At the centre of everything, though, is Cynthia Erivo’s extraordinary and quite perfect performance as the titular character. She sings astonishingly well, full of pain and beauty; her diction and tone, clarion-like, rich and infinitely precise. And dramatically, she also excels. She is funny, humble, vengeful, vigilant, vicious, loving, sweet, observant and joyful – her eyes sparkle with energy and joy, and every time she steps into the light (and even often when she is there but hiding in the shadows) she energises proceedings and provides the throbbing heart of the work.
It’s a truly remarkable and mesmerising performance. Totally alive in every possible way.
She gets excellent support from Edward Baruwa’s Nathan, a giant of a fellow slave whose passion for freedom is almost as great as his heart and his willingness to enjoy life. His rendition of The Scheme in Act Two is one of the evening’s most satisfyingly entertaining moments.
As Ruth, Cassidy Janson gives a fine performance, especially in Act Two when she spends more time with both Erivo and Baruwa. The relationship she develops with Baruwa is especially delicate and truthful. Her sparring and eventual solidarity with Erivo is refreshingly awkward, candid and real. Vocally, she seemed a little reticent occasionally, but not sufficiently to be problematic. She has the vocal chops and the audience wants to enjoy them. Her harmonies with Erivo are memorably pleasurable.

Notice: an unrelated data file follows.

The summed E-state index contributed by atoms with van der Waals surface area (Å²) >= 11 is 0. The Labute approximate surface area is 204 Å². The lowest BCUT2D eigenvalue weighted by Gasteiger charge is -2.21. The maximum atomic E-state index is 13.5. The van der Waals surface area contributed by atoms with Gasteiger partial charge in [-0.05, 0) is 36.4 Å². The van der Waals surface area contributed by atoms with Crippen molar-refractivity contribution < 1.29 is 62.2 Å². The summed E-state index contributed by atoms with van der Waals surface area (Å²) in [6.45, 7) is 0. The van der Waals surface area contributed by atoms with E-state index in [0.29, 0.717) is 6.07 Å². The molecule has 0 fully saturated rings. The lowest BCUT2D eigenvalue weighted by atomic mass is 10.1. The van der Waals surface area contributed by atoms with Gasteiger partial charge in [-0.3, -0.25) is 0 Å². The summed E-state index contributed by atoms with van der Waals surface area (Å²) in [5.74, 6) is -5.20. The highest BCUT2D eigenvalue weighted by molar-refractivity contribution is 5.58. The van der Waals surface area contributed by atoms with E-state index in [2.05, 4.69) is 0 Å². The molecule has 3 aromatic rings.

Cassidy shares a glorious moment in Act One with John Addison, ever reliable; Bertie’s Waltz is a moment of real hope, expectant joy; and it sets up what follows for Ruth with ease. Addison plays a series of roles well and he is missed in Act Two when he has less to do.
Jon Robyns is, happily, playing well against type; his ambitious, selfish, bigoted fiend, Adam Nehemiah, is a villain of layered monstrosity. He builds the character delightfully, slowly revealing the lustful rapist and the deranged seeker-of-revenge. He sings with sneering accuracy.
There is especially excellent work from Sharon Benson, Miquel Brown and Abiona Omonua, all of whom sing with gospel singer gusto. And Alexander Evans provides a series of deft cameos all of which impress, from abusive plantation slave-owner through lecherous, rich toff to firm but kind and trusting Sheriff.
Really, there are no weak links in the ensemble. Everyone does what is needed and with a sureness and skill that should be more common on the West End but frequently isn’t.
Neill Brinkworth’s excellent and atmospheric lighting and Sam Spencer Lane’s choreography provide the icing on the cake. If there is a quibble, it is with James Nicholson’s sound design, but it is early days and no doubt the gremlins will be disposed of as the opening approaches.
This is a terrifically mature presentation of a difficult, but eminently attractive, and entertaining, piece of musical theatre. It is Keates’ best work to date and in Erivo he has a star of true power who delivers the goods in every way.
If you appreciate a good story, crisply told and gorgeously performed, then grab a ticket before it sells out as it surely must.